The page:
On the Record
Dec 17, 2008 | 2514 views | 0 0 comments | 41 41 recommendations | email to a friend | print
Opera tenor Placido Domingo, cellist Pablo Casals and classical composer and virtuoso pianist Joaquin Rodrigo are three of the musical legends that Spain has given the world in just the last century. And if Lluis Capdevila, a Fulbright music scholar from Catalonia has his way, one day he may be counted among them.

When the Fulbright Commission in Madrid awarded Capdevila a scholarship to pursue his music studies last year, he chose Queens College because "of the worldwide reputation of its Aaron Copland School."

Capdevila, 27, who is now pursuing his Master of Arts degree in jazz performance, says that his goal is to become a professional composer and musician.

"The campus is relaxed and comfortable, which is ideal for focusing and creating music," Capdevila said of Queens College. "It is also close to Manhattan, which is probably the best place in the world for jazz music."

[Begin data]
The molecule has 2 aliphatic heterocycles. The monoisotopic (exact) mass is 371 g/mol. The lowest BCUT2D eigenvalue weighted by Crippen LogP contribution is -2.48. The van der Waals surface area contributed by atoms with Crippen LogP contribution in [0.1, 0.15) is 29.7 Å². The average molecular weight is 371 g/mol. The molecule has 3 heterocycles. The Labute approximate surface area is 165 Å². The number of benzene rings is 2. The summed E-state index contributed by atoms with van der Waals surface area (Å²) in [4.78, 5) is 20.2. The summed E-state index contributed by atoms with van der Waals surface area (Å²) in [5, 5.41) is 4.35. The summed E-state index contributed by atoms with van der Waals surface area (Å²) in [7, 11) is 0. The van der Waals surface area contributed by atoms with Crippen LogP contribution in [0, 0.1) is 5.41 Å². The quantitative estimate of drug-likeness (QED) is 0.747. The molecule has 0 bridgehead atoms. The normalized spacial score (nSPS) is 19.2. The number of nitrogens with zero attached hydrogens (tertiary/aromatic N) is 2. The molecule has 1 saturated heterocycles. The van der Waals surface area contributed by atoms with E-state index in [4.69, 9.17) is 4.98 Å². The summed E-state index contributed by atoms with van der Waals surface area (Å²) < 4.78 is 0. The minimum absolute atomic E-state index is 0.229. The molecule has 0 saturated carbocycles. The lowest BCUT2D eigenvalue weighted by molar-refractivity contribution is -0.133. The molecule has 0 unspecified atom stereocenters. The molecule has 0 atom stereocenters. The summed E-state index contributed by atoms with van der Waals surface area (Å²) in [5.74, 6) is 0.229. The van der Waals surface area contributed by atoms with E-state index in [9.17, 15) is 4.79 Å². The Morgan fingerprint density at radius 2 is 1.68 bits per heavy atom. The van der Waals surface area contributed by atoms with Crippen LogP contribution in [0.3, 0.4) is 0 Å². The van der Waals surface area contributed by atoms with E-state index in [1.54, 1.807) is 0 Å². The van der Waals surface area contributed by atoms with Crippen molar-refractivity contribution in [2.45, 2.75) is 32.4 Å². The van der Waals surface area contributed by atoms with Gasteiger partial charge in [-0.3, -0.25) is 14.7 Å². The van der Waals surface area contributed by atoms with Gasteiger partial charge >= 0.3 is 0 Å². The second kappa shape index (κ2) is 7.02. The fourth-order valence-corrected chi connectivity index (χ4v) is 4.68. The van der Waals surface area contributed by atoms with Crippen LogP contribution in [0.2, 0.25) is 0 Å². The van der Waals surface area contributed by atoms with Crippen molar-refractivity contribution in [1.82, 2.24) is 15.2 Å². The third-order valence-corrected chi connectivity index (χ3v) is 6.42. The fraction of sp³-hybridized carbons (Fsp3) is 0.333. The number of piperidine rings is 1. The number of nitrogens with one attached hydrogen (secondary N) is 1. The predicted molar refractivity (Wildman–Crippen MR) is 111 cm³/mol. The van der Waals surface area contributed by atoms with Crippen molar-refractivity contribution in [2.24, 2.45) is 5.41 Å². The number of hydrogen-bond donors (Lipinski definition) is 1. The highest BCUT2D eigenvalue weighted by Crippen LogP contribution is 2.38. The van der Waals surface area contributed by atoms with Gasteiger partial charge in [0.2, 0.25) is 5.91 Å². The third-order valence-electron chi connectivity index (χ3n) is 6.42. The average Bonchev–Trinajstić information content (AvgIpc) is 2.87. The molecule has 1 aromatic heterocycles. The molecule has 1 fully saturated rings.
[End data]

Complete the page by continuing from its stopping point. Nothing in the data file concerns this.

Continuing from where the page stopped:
At the age of six and without any formal piano training, Capdevila started creating his own melodies, as well as playing from memory pop standards like the Beatles' "Yesterday."

"It was fun and effortless," he recalls. "I always knew that music would be my life."

His talent runs in his genes: Capdevila's grandmother was a professional pianist and conservatory teacher and his mother a guitarist.

Surprisingly, this young musician received his undergraduate degree in law.

"I was convinced that it would help me better understand our society and develop certain skills that would be valuable in the arts field," he explains. In the end, though, he felt that music ultimately provided the best instrument to be "creative and communicate."

"My biggest inspiration has been nature," says Capdevila. "While growing up in Falset, a small village in the Catalan countryside, and spending summer vacations in Tarragona near the Mediterranean Sea, I was able to observe and listen to nature's sounds."

A full-time student who now lives in Flushing, Capdevila enjoys going to live concerts every week in Manhattan and listening to all types of music, including jazz, classical and opera - "anything that is innovative and emotional," which he says has improved his musicianship. He is influenced by musicians such as award-winning jazz vocalist Sheila Jordan, whose music he describes as "pure and honest."

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